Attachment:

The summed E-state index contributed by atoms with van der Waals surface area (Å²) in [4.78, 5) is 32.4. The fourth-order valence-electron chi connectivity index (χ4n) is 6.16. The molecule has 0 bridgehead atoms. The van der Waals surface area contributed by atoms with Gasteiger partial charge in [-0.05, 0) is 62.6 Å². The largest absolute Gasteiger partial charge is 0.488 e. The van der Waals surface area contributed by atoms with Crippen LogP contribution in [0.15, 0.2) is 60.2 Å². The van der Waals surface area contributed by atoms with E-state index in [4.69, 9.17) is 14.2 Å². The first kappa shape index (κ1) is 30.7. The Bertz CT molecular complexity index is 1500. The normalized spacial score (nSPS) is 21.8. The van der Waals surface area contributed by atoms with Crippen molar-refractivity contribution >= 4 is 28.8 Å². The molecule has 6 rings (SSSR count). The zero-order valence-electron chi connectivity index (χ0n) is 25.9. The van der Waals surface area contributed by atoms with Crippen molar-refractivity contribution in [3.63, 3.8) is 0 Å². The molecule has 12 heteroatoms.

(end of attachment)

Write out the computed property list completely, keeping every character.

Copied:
The summed E-state index contributed by atoms with van der Waals surface area (Å²) in [4.78, 5) is 32.4. The fourth-order valence-electron chi connectivity index (χ4n) is 6.16. The molecule has 0 bridgehead atoms. The van der Waals surface area contributed by atoms with Gasteiger partial charge in [-0.05, 0) is 62.6 Å². The largest absolute Gasteiger partial charge is 0.488 e. The van der Waals surface area contributed by atoms with Crippen LogP contribution in [0.15, 0.2) is 60.2 Å². The van der Waals surface area contributed by atoms with E-state index in [4.69, 9.17) is 14.2 Å². The first kappa shape index (κ1) is 30.7. The Bertz CT molecular complexity index is 1500. The normalized spacial score (nSPS) is 21.8. The van der Waals surface area contributed by atoms with Crippen molar-refractivity contribution >= 4 is 28.8 Å². The molecule has 6 rings (SSSR count). The zero-order valence-electron chi connectivity index (χ0n) is 25.9. The van der Waals surface area contributed by atoms with Crippen molar-refractivity contribution in [3.63, 3.8) is 0 Å². The molecule has 12 heteroatoms.